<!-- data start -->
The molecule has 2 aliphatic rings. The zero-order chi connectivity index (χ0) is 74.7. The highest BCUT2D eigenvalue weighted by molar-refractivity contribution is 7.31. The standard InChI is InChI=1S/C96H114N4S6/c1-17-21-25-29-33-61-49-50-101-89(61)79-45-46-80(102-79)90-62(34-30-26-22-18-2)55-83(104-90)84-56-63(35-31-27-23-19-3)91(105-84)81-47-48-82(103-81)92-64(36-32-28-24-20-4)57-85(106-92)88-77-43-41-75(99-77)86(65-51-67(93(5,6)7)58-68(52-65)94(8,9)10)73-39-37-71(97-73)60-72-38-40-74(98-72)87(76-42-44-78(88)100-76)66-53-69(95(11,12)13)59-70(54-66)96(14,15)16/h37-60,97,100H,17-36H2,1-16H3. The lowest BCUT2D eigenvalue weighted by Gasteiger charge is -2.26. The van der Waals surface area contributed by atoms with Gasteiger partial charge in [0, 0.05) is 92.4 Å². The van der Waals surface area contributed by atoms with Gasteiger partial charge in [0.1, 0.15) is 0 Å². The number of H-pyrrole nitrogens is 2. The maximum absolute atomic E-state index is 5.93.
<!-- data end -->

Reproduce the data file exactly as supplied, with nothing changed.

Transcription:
The molecule has 2 aliphatic rings. The zero-order chi connectivity index (χ0) is 74.7. The highest BCUT2D eigenvalue weighted by molar-refractivity contribution is 7.31. The standard InChI is InChI=1S/C96H114N4S6/c1-17-21-25-29-33-61-49-50-101-89(61)79-45-46-80(102-79)90-62(34-30-26-22-18-2)55-83(104-90)84-56-63(35-31-27-23-19-3)91(105-84)81-47-48-82(103-81)92-64(36-32-28-24-20-4)57-85(106-92)88-77-43-41-75(99-77)86(65-51-67(93(5,6)7)58-68(52-65)94(8,9)10)73-39-37-71(97-73)60-72-38-40-74(98-72)87(76-42-44-78(88)100-76)66-53-69(95(11,12)13)59-70(54-66)96(14,15)16/h37-60,97,100H,17-36H2,1-16H3. The lowest BCUT2D eigenvalue weighted by Gasteiger charge is -2.26. The van der Waals surface area contributed by atoms with Gasteiger partial charge in [0, 0.05) is 92.4 Å². The van der Waals surface area contributed by atoms with Gasteiger partial charge in [0.1, 0.15) is 0 Å². The number of H-pyrrole nitrogens is 2. The maximum absolute atomic E-state index is 5.93.